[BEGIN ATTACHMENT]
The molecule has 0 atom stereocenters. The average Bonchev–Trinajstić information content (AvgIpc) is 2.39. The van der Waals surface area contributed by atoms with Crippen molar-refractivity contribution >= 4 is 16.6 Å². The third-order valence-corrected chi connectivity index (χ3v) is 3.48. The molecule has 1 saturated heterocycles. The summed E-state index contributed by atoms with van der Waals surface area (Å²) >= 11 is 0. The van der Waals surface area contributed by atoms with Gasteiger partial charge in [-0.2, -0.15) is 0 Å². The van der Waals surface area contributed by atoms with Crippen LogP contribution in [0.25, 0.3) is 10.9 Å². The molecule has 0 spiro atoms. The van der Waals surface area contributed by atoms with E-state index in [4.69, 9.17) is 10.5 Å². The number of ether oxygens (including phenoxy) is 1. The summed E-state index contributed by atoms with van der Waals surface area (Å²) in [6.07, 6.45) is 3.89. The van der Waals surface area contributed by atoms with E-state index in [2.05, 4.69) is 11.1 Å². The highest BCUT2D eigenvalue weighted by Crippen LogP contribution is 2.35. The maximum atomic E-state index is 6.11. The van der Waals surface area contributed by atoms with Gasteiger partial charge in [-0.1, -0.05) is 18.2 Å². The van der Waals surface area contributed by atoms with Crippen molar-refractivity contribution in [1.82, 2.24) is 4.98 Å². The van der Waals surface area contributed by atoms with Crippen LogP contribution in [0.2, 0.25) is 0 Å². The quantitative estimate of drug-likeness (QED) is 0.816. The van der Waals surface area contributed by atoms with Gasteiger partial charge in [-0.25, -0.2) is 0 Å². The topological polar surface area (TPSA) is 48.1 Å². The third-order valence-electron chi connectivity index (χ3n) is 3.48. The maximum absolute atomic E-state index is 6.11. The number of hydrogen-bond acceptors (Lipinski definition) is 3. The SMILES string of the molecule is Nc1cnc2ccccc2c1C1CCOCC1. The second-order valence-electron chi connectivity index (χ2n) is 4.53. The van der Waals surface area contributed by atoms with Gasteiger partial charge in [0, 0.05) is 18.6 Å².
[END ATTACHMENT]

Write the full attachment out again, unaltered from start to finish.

The molecule has 0 atom stereocenters. The average Bonchev–Trinajstić information content (AvgIpc) is 2.39. The van der Waals surface area contributed by atoms with Crippen molar-refractivity contribution >= 4 is 16.6 Å². The third-order valence-corrected chi connectivity index (χ3v) is 3.48. The molecule has 1 saturated heterocycles. The summed E-state index contributed by atoms with van der Waals surface area (Å²) >= 11 is 0. The van der Waals surface area contributed by atoms with Gasteiger partial charge in [-0.2, -0.15) is 0 Å². The van der Waals surface area contributed by atoms with Crippen LogP contribution in [0.25, 0.3) is 10.9 Å². The molecule has 0 spiro atoms. The van der Waals surface area contributed by atoms with E-state index in [4.69, 9.17) is 10.5 Å². The number of ether oxygens (including phenoxy) is 1. The summed E-state index contributed by atoms with van der Waals surface area (Å²) in [6.07, 6.45) is 3.89. The van der Waals surface area contributed by atoms with E-state index in [2.05, 4.69) is 11.1 Å². The highest BCUT2D eigenvalue weighted by Crippen LogP contribution is 2.35. The maximum atomic E-state index is 6.11. The van der Waals surface area contributed by atoms with Gasteiger partial charge in [-0.1, -0.05) is 18.2 Å². The van der Waals surface area contributed by atoms with Crippen molar-refractivity contribution in [1.82, 2.24) is 4.98 Å². The van der Waals surface area contributed by atoms with Crippen LogP contribution in [0.2, 0.25) is 0 Å². The quantitative estimate of drug-likeness (QED) is 0.816. The van der Waals surface area contributed by atoms with Gasteiger partial charge in [-0.25, -0.2) is 0 Å². The topological polar surface area (TPSA) is 48.1 Å². The third-order valence-electron chi connectivity index (χ3n) is 3.48. The maximum absolute atomic E-state index is 6.11. The number of hydrogen-bond acceptors (Lipinski definition) is 3. The SMILES string of the molecule is Nc1cnc2ccccc2c1C1CCOCC1. The second-order valence-electron chi connectivity index (χ2n) is 4.53. The van der Waals surface area contributed by atoms with Gasteiger partial charge in [0, 0.05) is 18.6 Å².